Lindsey Cargill and Ari Hawkins were freshman starters when Baylor last reached the Women’s College World Series in 2014.
Three years later, their perfect set of bookends is complete.
The Lady Bears are back in the World Series following their riveting takedown of No. 2 national seed Arizona last weekend in Tucson.
“It’s the best feeling in the world,” Cargill said. “It’s a dream come true again. As a little girl you want to go to the Women’s College World Series, and it’s nice to get to go back again.”
Making their fourth World Series appearance under Glenn Moore, the Lady Bears will face defending national champion Oklahoma in the first game at 8:30 p.m. Thursday at ASA Hall of Fame Stadium in Oklahoma City.
Cargill and Hawkins are among four seniors on the team, joining ace pitcher Kelsee Selman and reserve infielder Riley Browder. Selman wasn’t on the 2014 Baylor squad but made the World Series as a sophomore at LSU in 2015.
Moore is glad the seniors can finish their careers with a chance to win the championship.
“As a coach now at this point in my career, there’s no greater gift you can give your players than to take them to the greatest stage in college softball,” Moore said. “This is something they’ll talk about the rest of their lives. So it’s great for the seniors to be able to go back. For the first timers it’s great as well. Memories will be made on our sport’s greatest stage.”
Starting all four seasons, Cargill and Hawkins are finishing up two of the most productive careers in Baylor softball history.
Playing third base and batting in the leadoff spot, Cargill leads the Lady Bears with a .430 batting average, 48 runs and 34 stolen bases this season. Her 250 career hits are the most in school history, and both her .360 batting average and 89 stolen bases rank fourth on Baylor’s career list.
Playing second base and hitting third in the order, Hawkins has a .315 average with five homers, 30 RBIs and 12 stolen bases this season. Her .355 career batting average ranks sixth in school history and her 95 walks rank fifth.
The Lady Bears reached the World Series semifinals in 2014, but both Hawkins and Cargill believe they can win it all this season.
“We were so excited to go (in 2014) with all the fans there,” Cargill said. “It’s a feeling you can’t explain. I think this year we’re more focused on just winning that national championship. It’s a business trip for us.”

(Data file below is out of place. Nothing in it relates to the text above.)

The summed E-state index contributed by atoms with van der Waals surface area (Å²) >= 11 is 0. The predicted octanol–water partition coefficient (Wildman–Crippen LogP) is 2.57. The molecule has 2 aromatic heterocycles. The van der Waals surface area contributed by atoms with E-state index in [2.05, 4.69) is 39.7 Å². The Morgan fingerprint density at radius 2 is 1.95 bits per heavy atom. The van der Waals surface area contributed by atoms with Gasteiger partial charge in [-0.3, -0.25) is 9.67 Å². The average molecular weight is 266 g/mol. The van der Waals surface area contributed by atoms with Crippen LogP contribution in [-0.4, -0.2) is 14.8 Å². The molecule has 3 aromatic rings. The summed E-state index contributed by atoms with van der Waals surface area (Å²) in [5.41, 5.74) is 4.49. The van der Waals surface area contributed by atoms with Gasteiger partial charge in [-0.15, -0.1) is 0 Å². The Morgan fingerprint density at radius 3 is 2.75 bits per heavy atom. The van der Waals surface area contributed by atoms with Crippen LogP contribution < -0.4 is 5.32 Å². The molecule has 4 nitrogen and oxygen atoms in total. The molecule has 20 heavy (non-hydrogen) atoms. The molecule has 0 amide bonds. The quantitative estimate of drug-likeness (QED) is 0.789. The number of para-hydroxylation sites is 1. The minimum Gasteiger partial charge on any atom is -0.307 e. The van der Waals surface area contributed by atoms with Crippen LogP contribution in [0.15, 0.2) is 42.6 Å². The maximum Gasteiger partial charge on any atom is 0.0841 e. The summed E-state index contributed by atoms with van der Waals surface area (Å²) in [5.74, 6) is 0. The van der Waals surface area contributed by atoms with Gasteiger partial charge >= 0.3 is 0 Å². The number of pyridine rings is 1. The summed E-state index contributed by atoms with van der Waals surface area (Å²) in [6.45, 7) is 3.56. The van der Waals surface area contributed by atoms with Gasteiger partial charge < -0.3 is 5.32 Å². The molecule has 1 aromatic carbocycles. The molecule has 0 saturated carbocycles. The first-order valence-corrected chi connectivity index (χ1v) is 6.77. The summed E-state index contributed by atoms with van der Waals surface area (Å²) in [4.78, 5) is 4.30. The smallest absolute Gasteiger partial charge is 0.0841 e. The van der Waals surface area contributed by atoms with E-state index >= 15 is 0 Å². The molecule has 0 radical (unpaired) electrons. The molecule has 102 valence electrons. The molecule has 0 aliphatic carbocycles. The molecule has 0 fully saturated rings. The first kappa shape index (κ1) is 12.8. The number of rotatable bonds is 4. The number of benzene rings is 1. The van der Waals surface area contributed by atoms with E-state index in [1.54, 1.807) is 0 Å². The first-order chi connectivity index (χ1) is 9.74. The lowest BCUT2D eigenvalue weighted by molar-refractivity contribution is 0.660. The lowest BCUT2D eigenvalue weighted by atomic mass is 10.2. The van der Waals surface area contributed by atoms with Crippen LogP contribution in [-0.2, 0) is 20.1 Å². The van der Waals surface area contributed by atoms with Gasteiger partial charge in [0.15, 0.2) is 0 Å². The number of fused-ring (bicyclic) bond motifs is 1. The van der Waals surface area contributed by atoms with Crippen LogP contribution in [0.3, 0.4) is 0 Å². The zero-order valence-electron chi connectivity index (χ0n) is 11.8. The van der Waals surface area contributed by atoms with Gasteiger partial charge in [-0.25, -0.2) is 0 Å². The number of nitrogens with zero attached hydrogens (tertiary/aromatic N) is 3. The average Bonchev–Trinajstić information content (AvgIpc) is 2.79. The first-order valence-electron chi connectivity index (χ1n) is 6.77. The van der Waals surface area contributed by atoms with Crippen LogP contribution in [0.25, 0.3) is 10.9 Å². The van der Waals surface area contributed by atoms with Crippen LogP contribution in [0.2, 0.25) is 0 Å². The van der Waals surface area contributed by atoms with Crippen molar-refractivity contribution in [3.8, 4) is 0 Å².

One of the greatest memories Cargill and Hawkins took away from their first World Series appearance was how crowds flocked to ASA Hall of Fame Stadium, and how the players were heroes to young fans in attendance.
“It’s crazy, it’s loud,” Hawkins said. “There are so many fans. You see all these little girls talk to you and ask you for autographs. To see those kids inspired by us is an amazing feeling.”
In 2014, they were part of one of the most dramatic comebacks in World Series history as the Lady Bears rallied from a 7-0 deficit against Kentucky in the final three innings to pull off an 8-7 win. Cargill went 3-for-4 and Hawkins went 2-for-4.
Since she’s one of the leaders of this year’s team, Cargill feels more pressure to win this year.
“As a freshman it’s a whole new experience,” Cargill said. “But this year I’m a little bit more nervous. It’s my senior year and I just want to win the national championship. We’re focused on Oklahoma right now and trying to get that done.”
With All-American pitcher Whitney Canion finishing her career, the 2014 team had high expectations all season.
This year’s team looked like a rebuilding job as the season got under way. But Baylor has developed great chemistry with its veteran leadership and freshmen like Shelby McGlaun, Maddison Kettler and Taylor Ellis. Selman and sophomore Gia Rodoni have guided the pitching staff.
“Coming into this year, a lot of people doubted us and we even doubted ourselves because we had lost great people like Sarah Smith, Heather Stearns, Robin Landrith and Linsey Hays,” Hawkins said. “But as the year progressed we just kept faith in each other to make sure we got things accomplished. Proving people wrong has been our main focus.”
Now Hawkins and Cargill get a chance to complete their careers where they started.
“It’s an amazing thing starting your college career going to the World Series,” Hawkins said. “It’s a cool thing to finish it there.”